Time’s Up began with the best intentions, with women of means pledging their money to stop the predation. It grew so fast and took on so much meaning for all of us fighting for change. The name – brilliant! – became a rallying cry to an industry that always undervalued women. But Time’s Up, like Icarus, flew too close to the sun, and while it burned bright for a time, it singed its own wings and calamitously fell to the ground. It’s unbelievably sad for what could have been, but the fact that millions was raised for the Time’s Up Legal Defense at the National Women’s Law Center helping countless women outside the industry fight for equality and justice will be a reminder of its legacy.
While the Time’s Up organization in the U.S. is now gone — a separate branch in the U.K. still exists — what Time’s Up brought to us will still remain. I participated in a couple of Time’s Up meetings both in the U.S. and the U.K. and saw first-hand how it was able to connect women in the industry together in ways that hadn’t happened before. It will be no surprise to learn that the U.S. branch was celebrity-focused and very protective of its members, but if they wanted women at the top of the Hollywood food chain to participate it had to be safe for them. Unfortunately, they never figured out how to integrate the rest of the people working on this issue – the ones who didn’t appear on the covers of magazines. They had to figure out how to fly the plane while still building it. Not an easy thing to do, especially with a global audience watching. Time’s Up became the catchphrase and place for all possibilities and could never navigate the desperate need that flowed from all facets.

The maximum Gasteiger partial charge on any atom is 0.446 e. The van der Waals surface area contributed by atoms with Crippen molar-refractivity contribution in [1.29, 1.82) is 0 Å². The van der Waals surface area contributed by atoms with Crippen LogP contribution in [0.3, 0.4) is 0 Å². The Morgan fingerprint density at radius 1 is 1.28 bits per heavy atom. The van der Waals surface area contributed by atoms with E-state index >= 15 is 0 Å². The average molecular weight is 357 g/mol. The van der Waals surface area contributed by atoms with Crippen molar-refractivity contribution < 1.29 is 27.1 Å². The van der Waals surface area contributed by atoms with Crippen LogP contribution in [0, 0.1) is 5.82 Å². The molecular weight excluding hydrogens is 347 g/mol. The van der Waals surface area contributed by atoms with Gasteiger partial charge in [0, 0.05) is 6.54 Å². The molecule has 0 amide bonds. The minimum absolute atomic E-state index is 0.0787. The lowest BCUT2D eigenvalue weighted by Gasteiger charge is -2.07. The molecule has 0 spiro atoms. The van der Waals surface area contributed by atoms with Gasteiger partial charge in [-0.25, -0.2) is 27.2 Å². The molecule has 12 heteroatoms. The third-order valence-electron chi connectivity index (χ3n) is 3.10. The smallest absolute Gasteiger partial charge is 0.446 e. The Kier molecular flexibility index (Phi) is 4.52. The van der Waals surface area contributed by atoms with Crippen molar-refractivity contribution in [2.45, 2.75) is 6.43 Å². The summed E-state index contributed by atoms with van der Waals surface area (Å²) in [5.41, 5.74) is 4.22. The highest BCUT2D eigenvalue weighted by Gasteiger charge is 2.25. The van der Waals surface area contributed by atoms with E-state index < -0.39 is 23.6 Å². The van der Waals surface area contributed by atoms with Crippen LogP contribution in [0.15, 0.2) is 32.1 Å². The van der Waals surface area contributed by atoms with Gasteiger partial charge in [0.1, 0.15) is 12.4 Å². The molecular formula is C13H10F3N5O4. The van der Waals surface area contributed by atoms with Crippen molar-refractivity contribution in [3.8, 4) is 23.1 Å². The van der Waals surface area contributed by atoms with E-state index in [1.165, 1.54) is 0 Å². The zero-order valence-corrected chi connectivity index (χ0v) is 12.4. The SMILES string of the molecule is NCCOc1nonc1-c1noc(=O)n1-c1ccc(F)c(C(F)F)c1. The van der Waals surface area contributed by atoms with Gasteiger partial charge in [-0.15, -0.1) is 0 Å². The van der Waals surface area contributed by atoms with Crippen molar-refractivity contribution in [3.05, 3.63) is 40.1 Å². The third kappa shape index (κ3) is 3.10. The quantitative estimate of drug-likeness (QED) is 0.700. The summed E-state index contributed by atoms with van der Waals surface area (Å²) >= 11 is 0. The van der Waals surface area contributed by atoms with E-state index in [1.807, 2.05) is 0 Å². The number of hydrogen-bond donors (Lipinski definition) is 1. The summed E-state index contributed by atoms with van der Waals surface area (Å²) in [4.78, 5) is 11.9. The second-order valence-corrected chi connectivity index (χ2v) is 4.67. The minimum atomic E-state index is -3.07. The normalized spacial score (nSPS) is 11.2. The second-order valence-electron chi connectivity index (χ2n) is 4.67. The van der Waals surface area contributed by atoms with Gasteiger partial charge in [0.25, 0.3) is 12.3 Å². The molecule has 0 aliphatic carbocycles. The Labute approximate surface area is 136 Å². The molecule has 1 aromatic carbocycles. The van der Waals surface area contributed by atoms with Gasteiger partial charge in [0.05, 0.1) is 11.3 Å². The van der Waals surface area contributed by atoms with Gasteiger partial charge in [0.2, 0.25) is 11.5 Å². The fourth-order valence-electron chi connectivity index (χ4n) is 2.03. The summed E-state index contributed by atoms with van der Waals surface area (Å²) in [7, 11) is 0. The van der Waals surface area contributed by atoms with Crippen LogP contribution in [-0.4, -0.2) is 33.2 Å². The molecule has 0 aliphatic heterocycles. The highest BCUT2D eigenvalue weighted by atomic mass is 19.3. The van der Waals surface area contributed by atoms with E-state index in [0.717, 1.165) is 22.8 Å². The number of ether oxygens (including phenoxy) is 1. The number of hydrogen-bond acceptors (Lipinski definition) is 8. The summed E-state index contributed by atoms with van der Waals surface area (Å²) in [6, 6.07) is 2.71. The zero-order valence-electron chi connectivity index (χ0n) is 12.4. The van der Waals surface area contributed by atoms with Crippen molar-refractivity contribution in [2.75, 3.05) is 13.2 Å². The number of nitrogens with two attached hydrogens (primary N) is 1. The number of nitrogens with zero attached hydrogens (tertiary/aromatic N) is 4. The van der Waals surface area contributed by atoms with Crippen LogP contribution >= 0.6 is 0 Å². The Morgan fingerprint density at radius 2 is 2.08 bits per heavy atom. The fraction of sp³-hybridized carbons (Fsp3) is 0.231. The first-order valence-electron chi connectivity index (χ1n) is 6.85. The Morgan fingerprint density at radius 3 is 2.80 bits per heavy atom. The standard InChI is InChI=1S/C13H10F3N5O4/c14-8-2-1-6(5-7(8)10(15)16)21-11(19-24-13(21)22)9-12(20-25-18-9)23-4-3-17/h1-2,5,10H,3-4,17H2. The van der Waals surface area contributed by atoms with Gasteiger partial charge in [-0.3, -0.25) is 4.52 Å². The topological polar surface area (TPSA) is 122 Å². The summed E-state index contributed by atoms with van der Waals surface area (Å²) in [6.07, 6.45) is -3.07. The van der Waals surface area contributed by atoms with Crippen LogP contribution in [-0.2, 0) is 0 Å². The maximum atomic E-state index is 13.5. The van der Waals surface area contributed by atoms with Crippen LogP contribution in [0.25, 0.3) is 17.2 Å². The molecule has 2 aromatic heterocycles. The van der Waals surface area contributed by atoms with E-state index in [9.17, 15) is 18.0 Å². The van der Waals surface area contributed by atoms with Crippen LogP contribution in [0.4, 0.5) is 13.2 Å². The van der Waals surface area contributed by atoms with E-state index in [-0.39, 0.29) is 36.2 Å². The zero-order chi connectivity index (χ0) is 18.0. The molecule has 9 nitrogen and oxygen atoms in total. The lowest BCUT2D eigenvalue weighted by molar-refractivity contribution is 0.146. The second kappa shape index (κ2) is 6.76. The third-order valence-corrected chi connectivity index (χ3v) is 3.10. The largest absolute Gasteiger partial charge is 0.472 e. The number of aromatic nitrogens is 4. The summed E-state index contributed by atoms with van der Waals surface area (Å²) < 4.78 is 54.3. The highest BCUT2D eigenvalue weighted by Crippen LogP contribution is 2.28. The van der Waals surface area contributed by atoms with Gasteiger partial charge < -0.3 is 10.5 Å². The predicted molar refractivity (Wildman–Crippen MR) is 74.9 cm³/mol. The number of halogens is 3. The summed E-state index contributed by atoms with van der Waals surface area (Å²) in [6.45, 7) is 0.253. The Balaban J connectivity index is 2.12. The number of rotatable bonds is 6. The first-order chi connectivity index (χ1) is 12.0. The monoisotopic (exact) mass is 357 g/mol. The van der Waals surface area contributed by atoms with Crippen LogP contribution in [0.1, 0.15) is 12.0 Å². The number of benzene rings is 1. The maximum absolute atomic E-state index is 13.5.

But the fight continues and evolves. In the wake of Black Lives Matter, an intersectional approach to this work relating to race and gender has rightly taken its place at the front of the conversation.
The legacy of all our work will be the normalization of women’s stories and women storytellers. Having many women — not just one or two or seven, not just white, but women of all races and ethnicities, an abundance of women, has the ability to change everything. Young people entering the industry today don’t think about gender in the same way, and I look forward to a world where all different kinds of stories and storytellers are embraced.
But there is no doubt that having done this work for 15 years, the conversation has changed so much, and is now so deeply embedded in our culture that when there are no women or people of color nominated for anything, anywhere there will be an outcry, as there is with the lack of black women nominees for leading actress for this year’s Oscars. The world finally sees things now that were invisible to us before, and there’s no going back, only forging ahead. Time is still up.
Melissa Silverstein is the Founder of Women and Hollywood and Co-Founder and Artistic Director of the Athena Film Festival at Barnard College.